• Seasonality of nitrogen uptake, apparent recovery of fertilizer nitrogen and background nitrogen supply in two Irish grassland soils

      Murphy, P. N. C.; O'Connell, K.; Watson, S.; Watson, C. J.; Humphreys, James; Irish National Development Plan; Irish Dairy Levy Research Trust (Teagasc (Agriculture and Food Development Authority), Ireland, 2013)
      Improving fertilizer nitrogen (N) use efficiency is central to sustainable and profitable grassland agriculture. A plot experiment with a control and fertilizer N (calcium ammonium nitrate, 25–50 kg/ha N) applied on nine occasions from February to September 2002 was conducted at two sites in southwest Ireland to assess N uptake and apparent recovery of fertilizer N (ARFN). Apparent recovery of fertilizer N after eight weeks varied from low in February (21%) and March (46%) to high from April to August (69–98%), indicating that high N use efficiency can be achieved in Irish grasslands at these times. Low recovery in spring suggested that N was applied in excess of immediate crop requirements. Note that N uptake and ARFN values from this study are likely to be somewhat conservative, particularly for spring applications. Over the 8 weeks during which growth was monitored, most (70%) of the grass yield and N uptake response to fertilizer N were in weeks 1 to 4 after application; however, a significant (30%) response occurred in weeks 5–8. This suggested that residual N availability following grazing at 4 weeks can be significant and that there may be scope to decrease N application rates in a grazing rotation. This can potentially improve N use efficiency and decrease N surpluses, with associated economic and environmental benefits. Apparent recovery of fertilizer N was closely related to soil temperature, with a 5.8% increase in ARFN with a 1 °C increase in temperature. Background (non-fertilizer) N supply contributed an average of 164 kg/ha per year (49%) taken up by the fertilized sward, highlighting the potential importance of soil N mineralisation to grassland productivity. Note that these results are for one year at two sites and that conditions may vary between years and at other sites and also that the experiment did not reproduce the cumulative effect of repeated fertilizer application over the grazing year.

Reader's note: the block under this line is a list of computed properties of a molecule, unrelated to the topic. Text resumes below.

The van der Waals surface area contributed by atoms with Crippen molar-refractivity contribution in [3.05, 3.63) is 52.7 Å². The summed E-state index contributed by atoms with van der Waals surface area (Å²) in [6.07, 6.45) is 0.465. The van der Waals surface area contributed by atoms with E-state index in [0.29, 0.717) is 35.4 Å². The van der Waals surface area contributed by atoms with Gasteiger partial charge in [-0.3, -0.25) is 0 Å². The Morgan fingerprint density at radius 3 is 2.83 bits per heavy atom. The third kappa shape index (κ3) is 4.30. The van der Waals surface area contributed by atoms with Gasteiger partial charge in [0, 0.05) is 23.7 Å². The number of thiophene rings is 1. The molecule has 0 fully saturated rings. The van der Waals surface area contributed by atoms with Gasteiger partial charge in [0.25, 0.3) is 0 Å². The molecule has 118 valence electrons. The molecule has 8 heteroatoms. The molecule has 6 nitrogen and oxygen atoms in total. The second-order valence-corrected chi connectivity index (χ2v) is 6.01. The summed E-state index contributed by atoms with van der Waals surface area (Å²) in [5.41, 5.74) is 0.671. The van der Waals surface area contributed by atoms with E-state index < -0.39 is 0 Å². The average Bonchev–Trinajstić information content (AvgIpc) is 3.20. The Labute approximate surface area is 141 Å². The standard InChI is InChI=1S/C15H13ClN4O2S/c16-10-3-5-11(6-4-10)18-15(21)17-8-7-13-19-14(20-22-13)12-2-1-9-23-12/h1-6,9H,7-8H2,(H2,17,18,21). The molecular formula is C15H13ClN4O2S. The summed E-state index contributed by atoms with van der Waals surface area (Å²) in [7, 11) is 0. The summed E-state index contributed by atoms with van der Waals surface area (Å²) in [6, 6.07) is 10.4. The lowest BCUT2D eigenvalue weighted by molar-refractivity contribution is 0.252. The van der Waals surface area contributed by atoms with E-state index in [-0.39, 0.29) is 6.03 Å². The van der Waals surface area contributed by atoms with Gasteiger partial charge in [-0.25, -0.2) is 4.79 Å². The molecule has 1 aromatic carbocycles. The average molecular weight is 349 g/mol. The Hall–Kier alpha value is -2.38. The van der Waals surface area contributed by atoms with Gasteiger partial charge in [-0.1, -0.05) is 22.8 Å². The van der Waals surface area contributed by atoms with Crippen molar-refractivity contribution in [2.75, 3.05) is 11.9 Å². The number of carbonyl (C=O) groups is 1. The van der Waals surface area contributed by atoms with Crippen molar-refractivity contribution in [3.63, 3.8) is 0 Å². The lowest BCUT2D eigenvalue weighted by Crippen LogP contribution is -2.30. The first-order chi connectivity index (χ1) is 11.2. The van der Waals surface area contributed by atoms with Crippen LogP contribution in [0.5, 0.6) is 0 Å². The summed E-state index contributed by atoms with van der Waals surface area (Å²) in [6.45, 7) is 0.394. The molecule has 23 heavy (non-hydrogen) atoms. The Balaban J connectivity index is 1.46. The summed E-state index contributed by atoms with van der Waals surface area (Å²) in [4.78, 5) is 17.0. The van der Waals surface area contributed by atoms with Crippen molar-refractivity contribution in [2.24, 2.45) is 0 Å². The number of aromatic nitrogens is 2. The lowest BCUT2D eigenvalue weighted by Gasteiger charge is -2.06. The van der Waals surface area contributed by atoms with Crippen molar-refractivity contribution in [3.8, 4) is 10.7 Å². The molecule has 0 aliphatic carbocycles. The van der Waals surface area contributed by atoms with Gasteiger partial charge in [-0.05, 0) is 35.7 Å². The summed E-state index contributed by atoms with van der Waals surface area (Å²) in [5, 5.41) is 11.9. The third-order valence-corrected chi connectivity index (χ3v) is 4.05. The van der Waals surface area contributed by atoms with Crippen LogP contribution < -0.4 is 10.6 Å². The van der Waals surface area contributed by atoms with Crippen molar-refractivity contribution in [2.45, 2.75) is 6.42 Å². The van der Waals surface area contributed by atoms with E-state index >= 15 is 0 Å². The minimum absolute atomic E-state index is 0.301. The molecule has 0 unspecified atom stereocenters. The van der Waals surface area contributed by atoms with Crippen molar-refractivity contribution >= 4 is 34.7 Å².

• Sinapinic and protocatechuic acids found in rapeseed: isolation, characterisation and potential benefits for human health as functional food ingredients

      Quinn, Leah; Gray, Stephen G.; Meaney, Steven; Finn, Stephen; Kenny, Owen; Hayes, Maria (Teagasc (Agriculture and Food Development Authority), Ireland, 13/12/2017)
      Rapeseed is one of the world’s major oilseeds, and rapeseed oil is produced by pressing of the seeds. This process results in the production of a low-economic-value by-product, rapeseed meal, which is commonly used as animal feed. Rapeseed meal is rich in bioactive phenolic compounds, including sinapinic acid (SA) and protocatechuic acid (PCA). Isolation of these bioactive compounds from a by-product of rapeseed oil production is largely in agreement with the current concept of the circular economy and total utilisation of crop harvest using a biorefinery approach. In this review, current information concerning traditional and novel methods to isolate phenolic compounds – including SA and PCA – from rapeseed meal, along with in vitro and in vivo studies concerning the bioactivity of SA and PCA and their associated health effects, is collated. These health effects include anti-inflammatory, anti-cancer, anti-diabetes activities, along with histone deacetylase inhibition and protective cardiovascular, neurological and hepatic effects. The traditional extraction methods include use of solvents and/or enzymes. However, a need for simpler, more efficient methodologies has led to the development of novel extraction processes, including microwave-assisted, ultrasound-assisted, pulsed electric field and high-voltage electrical discharge extraction processes.
    • Soil cover of tubers and the percentage of green tubers at various inter-row widths

      Bernik, R.; Godesa, T.; Dolnicar, P.; Vucajnk, F. (Teagasc, Oak Park, Carlow, Ireland, 2009)
      In the years 2002, 2003 and 2004, a field trial was conducted involving three inter-row widths (66, 75 and 90 cm) and three potato cultivars (Agria, Bright and Carlingford). Increasing the inter-row width (IRW) increased both the cross-sectional area of the ridge and ridge height measured before the harvest. With an IRW of 66 cm the majority of tubers were located directly under the ridge surface (at a depth of < 5 cm), which resulted in the highest percentage of green tubers among the three IRW values. At the 90 cm IRW, in particular, the vast majority of tubers was distributed deeply in the ridge (at a depth of > 5 cm), thus generating the smallest percentage of green tubers. Compared to the other two cultivars, Carlingford produced tubers distributed at a larger ridge depth and subsequently yielded the lowest percentage of tubers covered with less than 5 cm of soil. On the other hand, Agria had a wider horizontal span of tubers than the other two cultivars.